Accessing Care in Remote Areas
By: Lisa Fraser and Michelle McLeod
After sustaining a spinal cord injury, access to medical care and a rehabilitation team are crucial. However, a person’s location and the distance from their healthcare providers has an impact on how treatment and support is obtained.
Those who sustain a SCI in a motor vehicle accident and live in remote areas might require in-home care, but they often must deal with their insurance companies to determine whether the mileage of their treatment or support providers will be covered. The Statutory Accident Benefits Schedule (SABS) is a regulation under the Insurance Act which outlines the benefits individuals injured in a motor vehicle accident may be entitled to. Those injured in a motor vehicle have access to benefits, regardless of fault for the accident. Many insurance companies are not approving the cost of mileage, as there is no obligation for them to cover this expense. While this can work to the injured person’s advantage by preserving the limited funds available for medical and rehabilitation under the SABS, it can create barriers in receiving required treatment, thereby delaying a person’s progress. Similarly, providers otherwise able to travel long distances to provide care are left with the financial burden of the cost of transportation to their patients.
Those with newly sustained SCIs who have the ability to travel from a remote location to a clinic are still faced with the unfair burden of funding the majority of their transportation. Under the SABS, people injured in an accident are faced with a 50 km deductible before mileage is paid by the insurer, and when mileage is paid, it is capped at $0.40 per kilometre. With the rising cost of fuel and vehicle maintenance, this burden faced by injured parties is a major barrier, especially when many need to modify their vehicles following a SCI. A case manager can be invaluable to people with injuries, as they can help coordinate treatment and provide assistance in communicating with insurance companies.
If an individual is injured as a result of a fall, or some other non-motor vehicle related accident, there may be little to no funding for support unless there is private coverage in place through an employer or family member, which can make it more difficult to access care in remote areas.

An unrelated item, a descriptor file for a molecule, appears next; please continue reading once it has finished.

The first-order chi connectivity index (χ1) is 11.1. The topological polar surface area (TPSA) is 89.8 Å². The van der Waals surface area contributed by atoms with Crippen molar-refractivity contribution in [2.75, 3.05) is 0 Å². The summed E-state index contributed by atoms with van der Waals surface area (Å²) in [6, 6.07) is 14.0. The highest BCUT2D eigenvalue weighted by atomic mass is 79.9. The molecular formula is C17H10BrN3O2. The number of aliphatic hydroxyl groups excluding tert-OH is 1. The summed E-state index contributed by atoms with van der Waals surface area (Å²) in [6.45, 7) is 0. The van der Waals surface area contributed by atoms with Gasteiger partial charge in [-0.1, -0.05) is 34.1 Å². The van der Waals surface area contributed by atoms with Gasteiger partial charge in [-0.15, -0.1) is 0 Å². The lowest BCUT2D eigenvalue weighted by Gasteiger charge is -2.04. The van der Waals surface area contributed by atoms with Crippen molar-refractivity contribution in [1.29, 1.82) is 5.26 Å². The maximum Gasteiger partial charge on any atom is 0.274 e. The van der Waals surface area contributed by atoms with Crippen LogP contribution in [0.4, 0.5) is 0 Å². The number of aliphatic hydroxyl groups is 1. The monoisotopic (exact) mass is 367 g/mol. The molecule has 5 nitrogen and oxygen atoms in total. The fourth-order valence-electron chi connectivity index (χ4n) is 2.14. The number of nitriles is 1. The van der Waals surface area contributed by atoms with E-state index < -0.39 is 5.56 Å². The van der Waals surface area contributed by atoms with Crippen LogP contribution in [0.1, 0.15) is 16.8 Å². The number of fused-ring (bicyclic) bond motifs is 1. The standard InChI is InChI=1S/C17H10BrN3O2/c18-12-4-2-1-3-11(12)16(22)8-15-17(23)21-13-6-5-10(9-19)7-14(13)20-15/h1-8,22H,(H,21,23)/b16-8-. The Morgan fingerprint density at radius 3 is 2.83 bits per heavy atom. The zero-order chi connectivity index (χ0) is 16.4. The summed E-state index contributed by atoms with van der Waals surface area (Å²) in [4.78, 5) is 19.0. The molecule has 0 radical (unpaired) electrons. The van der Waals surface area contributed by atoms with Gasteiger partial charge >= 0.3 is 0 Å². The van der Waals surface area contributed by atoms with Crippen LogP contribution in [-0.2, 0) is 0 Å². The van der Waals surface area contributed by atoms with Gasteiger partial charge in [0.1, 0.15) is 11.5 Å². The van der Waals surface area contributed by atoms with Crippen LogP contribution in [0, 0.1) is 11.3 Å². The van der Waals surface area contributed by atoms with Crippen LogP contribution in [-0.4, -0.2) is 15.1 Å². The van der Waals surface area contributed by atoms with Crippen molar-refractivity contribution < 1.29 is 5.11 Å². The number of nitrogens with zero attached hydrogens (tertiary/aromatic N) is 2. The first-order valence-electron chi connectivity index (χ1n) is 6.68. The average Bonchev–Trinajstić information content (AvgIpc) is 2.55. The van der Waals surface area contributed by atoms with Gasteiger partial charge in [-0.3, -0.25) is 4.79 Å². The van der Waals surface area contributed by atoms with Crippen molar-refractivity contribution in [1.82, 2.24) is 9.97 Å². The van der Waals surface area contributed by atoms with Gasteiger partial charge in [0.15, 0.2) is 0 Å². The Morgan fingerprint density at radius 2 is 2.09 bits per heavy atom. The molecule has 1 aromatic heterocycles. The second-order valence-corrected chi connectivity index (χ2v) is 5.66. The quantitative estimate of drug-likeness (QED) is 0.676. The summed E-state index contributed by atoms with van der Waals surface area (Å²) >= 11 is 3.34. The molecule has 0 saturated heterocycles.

In our practice, we have noticed that those with a SCI in remote areas also have difficulties finding and retaining Personal Support Workers (PSWs). Often, clients need round the clock care, and when PSWs cannot be accessed on a consistent basis, significant interruptions occur, affecting treatment and personal safety. The pandemic has only amplified this issue, requiring family members and friends to step in and provide critical care, often without financial support or adequate training. To make things worse, those without family and friends nearby can be left without the support they require.
The rise of virtual medical appointments during the pandemic has helped to improve access to care for people in remote areas. This has allowed people with a SCI to avoid long and stressful travel to clinics by receiving care in the comfort of their homes. However, this is not always an appropriate solution and often not viable due to bandwidth limitations in remote areas.
An experienced legal team can make all the difference in receiving the necessary care following a SCI. With the right legal support behind you, you’ll have a team working to help you access necessary treatment through funding options available, and ultimately obtain fair compensation.
Lisa Fraser and Michelle McLeod are lawyers with the Personal Injury Team at McKenzie Lake Lawyers LLP.